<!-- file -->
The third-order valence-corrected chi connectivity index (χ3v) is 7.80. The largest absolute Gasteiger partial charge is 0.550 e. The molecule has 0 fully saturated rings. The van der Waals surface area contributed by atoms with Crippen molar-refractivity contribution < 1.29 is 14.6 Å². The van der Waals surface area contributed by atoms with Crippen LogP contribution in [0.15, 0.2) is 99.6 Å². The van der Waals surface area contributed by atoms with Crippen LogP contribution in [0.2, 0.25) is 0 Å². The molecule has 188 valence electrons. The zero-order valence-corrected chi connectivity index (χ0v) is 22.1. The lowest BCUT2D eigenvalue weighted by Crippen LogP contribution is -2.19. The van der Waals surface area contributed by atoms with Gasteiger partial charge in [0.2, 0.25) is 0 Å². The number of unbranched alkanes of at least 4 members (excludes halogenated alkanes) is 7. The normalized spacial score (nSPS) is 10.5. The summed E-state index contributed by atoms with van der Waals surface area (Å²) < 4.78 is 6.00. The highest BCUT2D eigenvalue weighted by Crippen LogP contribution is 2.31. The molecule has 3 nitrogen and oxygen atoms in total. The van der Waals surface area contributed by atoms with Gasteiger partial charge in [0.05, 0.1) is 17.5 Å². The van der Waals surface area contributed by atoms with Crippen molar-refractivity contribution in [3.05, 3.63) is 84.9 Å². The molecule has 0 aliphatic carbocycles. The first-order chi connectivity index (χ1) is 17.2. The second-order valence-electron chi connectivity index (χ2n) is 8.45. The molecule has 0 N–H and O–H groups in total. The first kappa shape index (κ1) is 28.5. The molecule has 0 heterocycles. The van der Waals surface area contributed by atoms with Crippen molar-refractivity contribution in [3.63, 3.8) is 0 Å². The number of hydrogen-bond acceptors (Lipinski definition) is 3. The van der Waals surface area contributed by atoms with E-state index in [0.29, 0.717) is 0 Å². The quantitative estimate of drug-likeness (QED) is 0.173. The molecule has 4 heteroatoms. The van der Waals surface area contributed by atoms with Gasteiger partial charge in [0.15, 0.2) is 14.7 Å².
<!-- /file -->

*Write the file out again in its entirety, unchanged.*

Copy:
The third-order valence-corrected chi connectivity index (χ3v) is 7.80. The largest absolute Gasteiger partial charge is 0.550 e. The molecule has 0 fully saturated rings. The van der Waals surface area contributed by atoms with Crippen molar-refractivity contribution < 1.29 is 14.6 Å². The van der Waals surface area contributed by atoms with Crippen LogP contribution in [0.15, 0.2) is 99.6 Å². The van der Waals surface area contributed by atoms with Crippen LogP contribution in [0.2, 0.25) is 0 Å². The molecule has 188 valence electrons. The zero-order valence-corrected chi connectivity index (χ0v) is 22.1. The lowest BCUT2D eigenvalue weighted by Crippen LogP contribution is -2.19. The van der Waals surface area contributed by atoms with Gasteiger partial charge in [0.2, 0.25) is 0 Å². The number of unbranched alkanes of at least 4 members (excludes halogenated alkanes) is 7. The normalized spacial score (nSPS) is 10.5. The summed E-state index contributed by atoms with van der Waals surface area (Å²) < 4.78 is 6.00. The highest BCUT2D eigenvalue weighted by Crippen LogP contribution is 2.31. The molecule has 3 nitrogen and oxygen atoms in total. The van der Waals surface area contributed by atoms with Gasteiger partial charge in [0.05, 0.1) is 17.5 Å². The van der Waals surface area contributed by atoms with Crippen molar-refractivity contribution in [3.05, 3.63) is 84.9 Å². The molecule has 0 aliphatic carbocycles. The first-order chi connectivity index (χ1) is 17.2. The second-order valence-electron chi connectivity index (χ2n) is 8.45. The molecule has 0 N–H and O–H groups in total. The first kappa shape index (κ1) is 28.5. The molecule has 0 heterocycles. The van der Waals surface area contributed by atoms with Crippen molar-refractivity contribution in [3.63, 3.8) is 0 Å². The number of hydrogen-bond acceptors (Lipinski definition) is 3. The van der Waals surface area contributed by atoms with E-state index in [0.29, 0.717) is 0 Å². The quantitative estimate of drug-likeness (QED) is 0.173. The molecule has 4 heteroatoms. The van der Waals surface area contributed by atoms with Gasteiger partial charge in [0.15, 0.2) is 14.7 Å².